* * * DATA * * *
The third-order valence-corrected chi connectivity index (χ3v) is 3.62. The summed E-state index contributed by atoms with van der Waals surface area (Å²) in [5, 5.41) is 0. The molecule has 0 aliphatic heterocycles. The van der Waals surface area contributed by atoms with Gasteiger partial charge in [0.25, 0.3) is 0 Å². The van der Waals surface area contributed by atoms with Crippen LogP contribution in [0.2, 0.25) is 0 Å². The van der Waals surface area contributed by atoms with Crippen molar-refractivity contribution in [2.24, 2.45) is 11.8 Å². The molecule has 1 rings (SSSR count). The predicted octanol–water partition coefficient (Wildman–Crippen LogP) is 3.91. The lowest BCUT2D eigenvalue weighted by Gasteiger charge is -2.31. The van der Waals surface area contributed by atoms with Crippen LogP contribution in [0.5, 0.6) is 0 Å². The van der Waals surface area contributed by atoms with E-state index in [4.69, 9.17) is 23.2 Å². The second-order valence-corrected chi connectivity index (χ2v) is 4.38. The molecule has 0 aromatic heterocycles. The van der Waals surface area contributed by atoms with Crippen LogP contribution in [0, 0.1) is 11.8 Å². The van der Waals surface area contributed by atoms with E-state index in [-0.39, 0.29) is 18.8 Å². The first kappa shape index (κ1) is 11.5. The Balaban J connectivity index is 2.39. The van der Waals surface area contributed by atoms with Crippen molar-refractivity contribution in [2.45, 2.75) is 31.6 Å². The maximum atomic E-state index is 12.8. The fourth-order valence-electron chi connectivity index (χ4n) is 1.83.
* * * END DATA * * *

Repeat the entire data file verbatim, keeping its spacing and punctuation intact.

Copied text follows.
The third-order valence-corrected chi connectivity index (χ3v) is 3.62. The summed E-state index contributed by atoms with van der Waals surface area (Å²) in [5, 5.41) is 0. The molecule has 0 aliphatic heterocycles. The van der Waals surface area contributed by atoms with Gasteiger partial charge in [0.25, 0.3) is 0 Å². The van der Waals surface area contributed by atoms with Crippen LogP contribution in [0.2, 0.25) is 0 Å². The van der Waals surface area contributed by atoms with Crippen molar-refractivity contribution in [2.24, 2.45) is 11.8 Å². The molecule has 1 rings (SSSR count). The predicted octanol–water partition coefficient (Wildman–Crippen LogP) is 3.91. The lowest BCUT2D eigenvalue weighted by Gasteiger charge is -2.31. The van der Waals surface area contributed by atoms with Crippen LogP contribution in [0.5, 0.6) is 0 Å². The van der Waals surface area contributed by atoms with E-state index in [4.69, 9.17) is 23.2 Å². The second-order valence-corrected chi connectivity index (χ2v) is 4.38. The molecule has 0 aromatic heterocycles. The van der Waals surface area contributed by atoms with Crippen LogP contribution in [0, 0.1) is 11.8 Å². The van der Waals surface area contributed by atoms with E-state index in [-0.39, 0.29) is 18.8 Å². The first kappa shape index (κ1) is 11.5. The Balaban J connectivity index is 2.39. The van der Waals surface area contributed by atoms with Crippen molar-refractivity contribution in [2.45, 2.75) is 31.6 Å². The maximum atomic E-state index is 12.8. The fourth-order valence-electron chi connectivity index (χ4n) is 1.83.